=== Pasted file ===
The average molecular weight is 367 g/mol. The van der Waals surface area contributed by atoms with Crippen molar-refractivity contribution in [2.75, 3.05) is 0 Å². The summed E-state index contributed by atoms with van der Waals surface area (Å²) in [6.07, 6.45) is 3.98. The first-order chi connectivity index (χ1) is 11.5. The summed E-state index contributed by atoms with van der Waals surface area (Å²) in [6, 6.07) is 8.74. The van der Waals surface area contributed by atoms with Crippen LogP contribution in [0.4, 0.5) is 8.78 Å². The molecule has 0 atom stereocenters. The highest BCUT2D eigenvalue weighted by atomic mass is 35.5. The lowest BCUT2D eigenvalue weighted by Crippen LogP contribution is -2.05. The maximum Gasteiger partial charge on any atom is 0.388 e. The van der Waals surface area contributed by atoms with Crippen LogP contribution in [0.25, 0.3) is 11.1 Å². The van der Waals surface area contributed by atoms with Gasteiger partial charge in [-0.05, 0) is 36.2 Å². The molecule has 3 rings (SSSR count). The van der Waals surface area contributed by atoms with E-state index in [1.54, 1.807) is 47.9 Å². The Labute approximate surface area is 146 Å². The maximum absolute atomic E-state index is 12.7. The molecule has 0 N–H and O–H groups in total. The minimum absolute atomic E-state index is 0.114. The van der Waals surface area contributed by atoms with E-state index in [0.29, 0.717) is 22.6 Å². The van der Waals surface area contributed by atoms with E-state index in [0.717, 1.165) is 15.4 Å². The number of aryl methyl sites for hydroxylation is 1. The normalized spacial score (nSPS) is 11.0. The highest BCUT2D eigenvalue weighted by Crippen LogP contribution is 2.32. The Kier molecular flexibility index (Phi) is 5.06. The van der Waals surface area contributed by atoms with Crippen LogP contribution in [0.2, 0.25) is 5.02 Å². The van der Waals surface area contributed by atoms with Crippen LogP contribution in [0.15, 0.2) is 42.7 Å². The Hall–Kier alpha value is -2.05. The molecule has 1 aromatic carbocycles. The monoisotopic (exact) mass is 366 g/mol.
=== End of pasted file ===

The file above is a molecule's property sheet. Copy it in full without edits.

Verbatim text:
The average molecular weight is 367 g/mol. The van der Waals surface area contributed by atoms with Crippen molar-refractivity contribution in [2.75, 3.05) is 0 Å². The summed E-state index contributed by atoms with van der Waals surface area (Å²) in [6.07, 6.45) is 3.98. The first-order chi connectivity index (χ1) is 11.5. The summed E-state index contributed by atoms with van der Waals surface area (Å²) in [6, 6.07) is 8.74. The van der Waals surface area contributed by atoms with Crippen LogP contribution in [0.4, 0.5) is 8.78 Å². The molecule has 0 atom stereocenters. The highest BCUT2D eigenvalue weighted by atomic mass is 35.5. The lowest BCUT2D eigenvalue weighted by Crippen LogP contribution is -2.05. The maximum Gasteiger partial charge on any atom is 0.388 e. The van der Waals surface area contributed by atoms with Crippen LogP contribution in [0.25, 0.3) is 11.1 Å². The van der Waals surface area contributed by atoms with Gasteiger partial charge in [-0.05, 0) is 36.2 Å². The molecule has 3 rings (SSSR count). The van der Waals surface area contributed by atoms with E-state index in [1.54, 1.807) is 47.9 Å². The Labute approximate surface area is 146 Å². The maximum absolute atomic E-state index is 12.7. The molecule has 0 N–H and O–H groups in total. The minimum absolute atomic E-state index is 0.114. The van der Waals surface area contributed by atoms with E-state index in [0.29, 0.717) is 22.6 Å². The van der Waals surface area contributed by atoms with E-state index in [0.717, 1.165) is 15.4 Å². The number of aryl methyl sites for hydroxylation is 1. The normalized spacial score (nSPS) is 11.0. The highest BCUT2D eigenvalue weighted by Crippen LogP contribution is 2.32. The Kier molecular flexibility index (Phi) is 5.06. The van der Waals surface area contributed by atoms with Crippen LogP contribution in [0.2, 0.25) is 5.02 Å². The van der Waals surface area contributed by atoms with Crippen LogP contribution in [0.15, 0.2) is 42.7 Å². The Hall–Kier alpha value is -2.05. The molecule has 1 aromatic carbocycles. The monoisotopic (exact) mass is 366 g/mol.